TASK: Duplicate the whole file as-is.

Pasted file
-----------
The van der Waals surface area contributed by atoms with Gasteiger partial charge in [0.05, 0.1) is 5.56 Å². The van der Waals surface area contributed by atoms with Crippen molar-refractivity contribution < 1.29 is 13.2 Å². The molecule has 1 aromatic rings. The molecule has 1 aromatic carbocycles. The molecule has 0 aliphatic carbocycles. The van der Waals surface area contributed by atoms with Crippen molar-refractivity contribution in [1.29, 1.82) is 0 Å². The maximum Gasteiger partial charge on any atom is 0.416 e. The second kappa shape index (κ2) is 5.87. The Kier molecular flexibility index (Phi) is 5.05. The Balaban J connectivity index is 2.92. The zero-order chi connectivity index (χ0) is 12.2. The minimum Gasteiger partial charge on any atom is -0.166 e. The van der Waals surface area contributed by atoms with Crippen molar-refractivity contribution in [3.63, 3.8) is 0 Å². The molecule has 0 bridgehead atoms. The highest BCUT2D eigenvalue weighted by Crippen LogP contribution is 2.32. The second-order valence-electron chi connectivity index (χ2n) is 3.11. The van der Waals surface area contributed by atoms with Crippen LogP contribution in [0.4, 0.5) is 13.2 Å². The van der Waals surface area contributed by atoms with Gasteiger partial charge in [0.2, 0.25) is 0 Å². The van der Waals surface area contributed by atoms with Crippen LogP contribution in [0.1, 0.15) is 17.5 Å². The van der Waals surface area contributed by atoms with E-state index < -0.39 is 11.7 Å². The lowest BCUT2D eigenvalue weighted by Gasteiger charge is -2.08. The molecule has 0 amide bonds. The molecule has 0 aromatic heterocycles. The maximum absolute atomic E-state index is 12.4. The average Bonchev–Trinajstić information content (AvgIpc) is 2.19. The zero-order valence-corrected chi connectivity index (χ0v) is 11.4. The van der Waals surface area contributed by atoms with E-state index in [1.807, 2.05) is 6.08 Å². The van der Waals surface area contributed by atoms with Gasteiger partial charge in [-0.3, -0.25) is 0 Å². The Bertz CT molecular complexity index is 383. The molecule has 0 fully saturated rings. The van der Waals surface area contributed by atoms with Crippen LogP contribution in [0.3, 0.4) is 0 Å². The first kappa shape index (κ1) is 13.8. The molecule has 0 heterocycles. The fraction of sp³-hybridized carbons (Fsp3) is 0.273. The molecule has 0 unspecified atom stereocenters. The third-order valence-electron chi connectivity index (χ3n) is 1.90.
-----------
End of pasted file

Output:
The van der Waals surface area contributed by atoms with Gasteiger partial charge in [0.05, 0.1) is 5.56 Å². The van der Waals surface area contributed by atoms with Crippen molar-refractivity contribution < 1.29 is 13.2 Å². The molecule has 1 aromatic rings. The molecule has 1 aromatic carbocycles. The molecule has 0 aliphatic carbocycles. The van der Waals surface area contributed by atoms with Crippen molar-refractivity contribution in [1.29, 1.82) is 0 Å². The maximum Gasteiger partial charge on any atom is 0.416 e. The second kappa shape index (κ2) is 5.87. The Kier molecular flexibility index (Phi) is 5.05. The Balaban J connectivity index is 2.92. The zero-order chi connectivity index (χ0) is 12.2. The minimum Gasteiger partial charge on any atom is -0.166 e. The van der Waals surface area contributed by atoms with Crippen molar-refractivity contribution in [3.63, 3.8) is 0 Å². The molecule has 0 bridgehead atoms. The highest BCUT2D eigenvalue weighted by Crippen LogP contribution is 2.32. The second-order valence-electron chi connectivity index (χ2n) is 3.11. The van der Waals surface area contributed by atoms with Crippen LogP contribution in [0.4, 0.5) is 13.2 Å². The van der Waals surface area contributed by atoms with Gasteiger partial charge in [0.2, 0.25) is 0 Å². The van der Waals surface area contributed by atoms with Crippen LogP contribution in [0.1, 0.15) is 17.5 Å². The van der Waals surface area contributed by atoms with E-state index < -0.39 is 11.7 Å². The lowest BCUT2D eigenvalue weighted by Gasteiger charge is -2.08. The molecule has 0 amide bonds. The molecule has 0 aromatic heterocycles. The maximum absolute atomic E-state index is 12.4. The average Bonchev–Trinajstić information content (AvgIpc) is 2.19. The zero-order valence-corrected chi connectivity index (χ0v) is 11.4. The van der Waals surface area contributed by atoms with E-state index in [1.807, 2.05) is 6.08 Å². The van der Waals surface area contributed by atoms with Gasteiger partial charge in [-0.3, -0.25) is 0 Å². The Bertz CT molecular complexity index is 383. The molecule has 0 fully saturated rings. The van der Waals surface area contributed by atoms with Crippen LogP contribution in [0.3, 0.4) is 0 Å². The first kappa shape index (κ1) is 13.8. The molecule has 0 heterocycles. The fraction of sp³-hybridized carbons (Fsp3) is 0.273. The molecule has 0 unspecified atom stereocenters. The third-order valence-electron chi connectivity index (χ3n) is 1.90.